Aspen’s runoff election system isn’t working
“Pathetic” is about the only word that comes to mind in describing voter turnout in the June 7 runoff election that determined who – Dee Malone or Jack Johnson – should join the Aspen City Council. Just 19 percent – fewer than 1,000 voters – of the city’s electorate bothered to participate Tuesday. And the winner, Johnson, garnered only 664 votes, fewer than the number he racked up in the seven-way race for council in last month’s general election.It’s unfortunate for Aspen that so few voters saw fit to go to the polls. This was one of those races that may actually have a profound effect on the debates that will shape our community’s future, because Johnson and Malone offered up very different points of view about what’s important for Aspen.After three city elections with the runoff election system, it’s clear that it isn’t working. Voter turnout dropped from levels set in the general election in all three runoff elections held since the system was implemented, significantly in the last one. Aspenites and their elected officials should seriously consider radical reforms to the current system, or scrapping it altogether.The runoff system was created following the 1999 mayoral campaign, a four-way race in which Rachel Richards defeated Helen Klanderud by just 14 votes. Richards was elected with support from just 32 percent of the voters. That result prompted the City Council to devise the system that was eventually approved by voters.Currently, a runoff election is triggered in a mayor’s race if none of the candidates in the May general election garners more than 50 percent of the vote, plus one, with the top two advancing to a runoff one month later. City Council candidates must gain support from more than 45 percent of voters to avoid a runoff.This year, with two open seats on council, top vote-getter J.E. DeVilbiss won a seat in the general election. Second-place finisher Jack Johnson fell short of the 45 percent threshold, so he and Malone, who finished third, advanced to the runoff to determine who should fill the second seat.Intuitively, the runoff election system makes sense. It is supposed to ensure that the people on City Council are supported by a majority of voters, and reduce the possibility of post-election disputes. The runoff system does make disputed elections less likely – there can be no dispute that a majority Tuesday supported Jack Johnson over Dee Malone. But with such sparse turnouts, it’s hard to see how the system serves Aspen.Johnson won his seat on City Council with the backing of just 12.5 percent of registered voters. That shouldn’t diminish his victory – he earned his seat by finishing second in the general election and first in the runoff election. But it casts doubts about the relevance of runoff elections. With such small turnouts, the results are much easier to manipulate. It’s not hard to imagine a day when some well-organized but narrowly focused group – a church, an environmental organization or a club, for instance – determines the outcome of the election with just a few hundred votes.If City Council can’t find a way (with voter approval) to amend the current system so the runoff election is held within a week or two of the general election, when people are still paying attention and likely to show up at the polls, then it should consider scrapping the system altogether. Reinstating the old system, which elects whoever has the most support from voters on election day, might not be such a bad idea, even if we keep arguing for a few months after all the votes are counted.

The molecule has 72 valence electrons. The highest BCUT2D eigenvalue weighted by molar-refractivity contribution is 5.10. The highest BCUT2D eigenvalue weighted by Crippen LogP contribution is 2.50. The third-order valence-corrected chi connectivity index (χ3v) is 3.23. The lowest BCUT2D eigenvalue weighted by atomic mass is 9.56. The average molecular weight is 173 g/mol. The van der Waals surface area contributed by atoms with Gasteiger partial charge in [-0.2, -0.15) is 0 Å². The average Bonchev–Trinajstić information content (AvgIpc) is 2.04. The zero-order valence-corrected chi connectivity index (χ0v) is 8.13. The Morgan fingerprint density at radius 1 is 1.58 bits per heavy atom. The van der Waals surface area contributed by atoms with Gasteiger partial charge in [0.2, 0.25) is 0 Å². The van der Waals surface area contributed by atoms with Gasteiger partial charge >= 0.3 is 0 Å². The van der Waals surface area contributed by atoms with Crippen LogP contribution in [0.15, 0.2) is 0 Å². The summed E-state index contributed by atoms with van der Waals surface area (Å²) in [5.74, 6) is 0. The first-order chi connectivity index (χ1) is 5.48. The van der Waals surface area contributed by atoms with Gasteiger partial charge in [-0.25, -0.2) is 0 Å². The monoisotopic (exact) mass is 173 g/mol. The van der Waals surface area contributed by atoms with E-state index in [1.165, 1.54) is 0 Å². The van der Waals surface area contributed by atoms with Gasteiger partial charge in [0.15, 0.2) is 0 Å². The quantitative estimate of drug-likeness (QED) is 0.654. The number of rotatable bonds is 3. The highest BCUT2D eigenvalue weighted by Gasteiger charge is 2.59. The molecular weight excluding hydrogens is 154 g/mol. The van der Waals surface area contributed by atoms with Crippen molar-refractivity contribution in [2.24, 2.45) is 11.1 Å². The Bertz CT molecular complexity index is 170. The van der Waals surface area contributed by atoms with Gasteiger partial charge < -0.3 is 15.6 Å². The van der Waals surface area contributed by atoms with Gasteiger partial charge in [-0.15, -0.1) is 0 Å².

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The city of Aspen’s office building is exempt from paying encroachment fees, yet private developers have to now pay $9 a square foot, per month, starting in 2020.